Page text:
BEIRUT/NABATIEH: Lebanese University students Wednesday staged sit-ins across the country against the ongoing LU professors’ strike that has carried on for over a month, as Prime Minister Saad Hariri criticized the lecturers’ moves as unacceptable.
LU students in south Lebanon gathered outside the entrance of the faculty of sciences in Nabatieh under a slogan telling the state, “We just want to learn!”
Lecturers at the Lebanese University, the country’s only public university, have been on strike since May 6 to protest the 2019 draft state budget’s allocation to the university.
But after a meeting with President Michel Aoun in Baabda, Hariri said that the budget “does not touch the professors.” The premier blasted the move by the professors, which he said was negatively affecting “100,000 students,” and pointed the blame at the university itself.
Some 80,000 students attend LU.
Khadija Ezzedine, an LU student who was protesting in Nabatieh, said, “We are not against the demands of Lebanese University professors or their rights, but we don’t want it to come at our expense.”
LU students also took to the streets in Beirut, gathering in Riad al-Solh Square at 4 p.m. for a sit-in.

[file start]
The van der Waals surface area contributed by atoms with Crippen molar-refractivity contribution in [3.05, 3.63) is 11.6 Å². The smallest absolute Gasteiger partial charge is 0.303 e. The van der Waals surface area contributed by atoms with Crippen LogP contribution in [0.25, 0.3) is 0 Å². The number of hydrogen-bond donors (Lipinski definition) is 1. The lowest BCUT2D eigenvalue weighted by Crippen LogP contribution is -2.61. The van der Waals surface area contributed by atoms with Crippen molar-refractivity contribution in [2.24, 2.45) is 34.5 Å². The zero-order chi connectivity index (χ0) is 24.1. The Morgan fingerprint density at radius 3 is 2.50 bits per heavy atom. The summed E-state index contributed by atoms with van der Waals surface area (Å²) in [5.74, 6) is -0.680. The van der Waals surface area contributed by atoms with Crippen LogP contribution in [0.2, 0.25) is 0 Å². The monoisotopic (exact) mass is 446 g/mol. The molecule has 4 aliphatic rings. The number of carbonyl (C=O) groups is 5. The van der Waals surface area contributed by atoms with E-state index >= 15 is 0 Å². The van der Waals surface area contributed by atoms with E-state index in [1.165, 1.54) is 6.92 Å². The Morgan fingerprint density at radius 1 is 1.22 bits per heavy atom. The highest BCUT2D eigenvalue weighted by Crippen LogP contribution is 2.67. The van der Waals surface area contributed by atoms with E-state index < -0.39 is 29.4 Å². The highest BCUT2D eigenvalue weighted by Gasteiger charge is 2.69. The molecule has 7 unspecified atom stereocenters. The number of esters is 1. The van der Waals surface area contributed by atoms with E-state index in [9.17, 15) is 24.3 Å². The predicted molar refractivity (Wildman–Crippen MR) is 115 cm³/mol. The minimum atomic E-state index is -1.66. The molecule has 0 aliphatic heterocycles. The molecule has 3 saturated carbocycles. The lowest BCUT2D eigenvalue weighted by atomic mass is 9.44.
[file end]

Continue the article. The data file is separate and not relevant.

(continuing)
The head of the League of Lebanese University Full-Time Professors, Youssef Daher, told The Daily Star that the league had met many times with students to explain its demands and reasons for striking.
“Education requires investment in people and learning,” said Daher, who asked the students to “calm down” in their reaction to the strike. Daher said he couldn’t give an estimate for when the strikes might end.
“We have to learn because we are the future of the country,” one banner at Wednesday’s student protest read. “What about our future - we want to learn!” another read.
“Our sit-in today is the first of many steps. If we do not return to our desks soon, we will resort to exercising escalatory steps permitted by Lebanese law,” student Ali Touba said in a statement, speaking on behalf of his peers. “We are 80,000 students! We want to study, and studying is our right,” he continued.
Touba pointed out that there were students who wanted to leave Lebanon to complete their studies abroad, and called on the state to fulfill its responsibility of allowing students to study.
Another student, Reda Karam, spoke of students’ investment in their education, saying, “You have paid the university fees, and you are the ones who have come to your colleges from your various towns. You are the ones who took the first semester exams, and you are the ones who will build the future.” Karam aimed his appeal at “all concerned” including the government, university leadership and professors.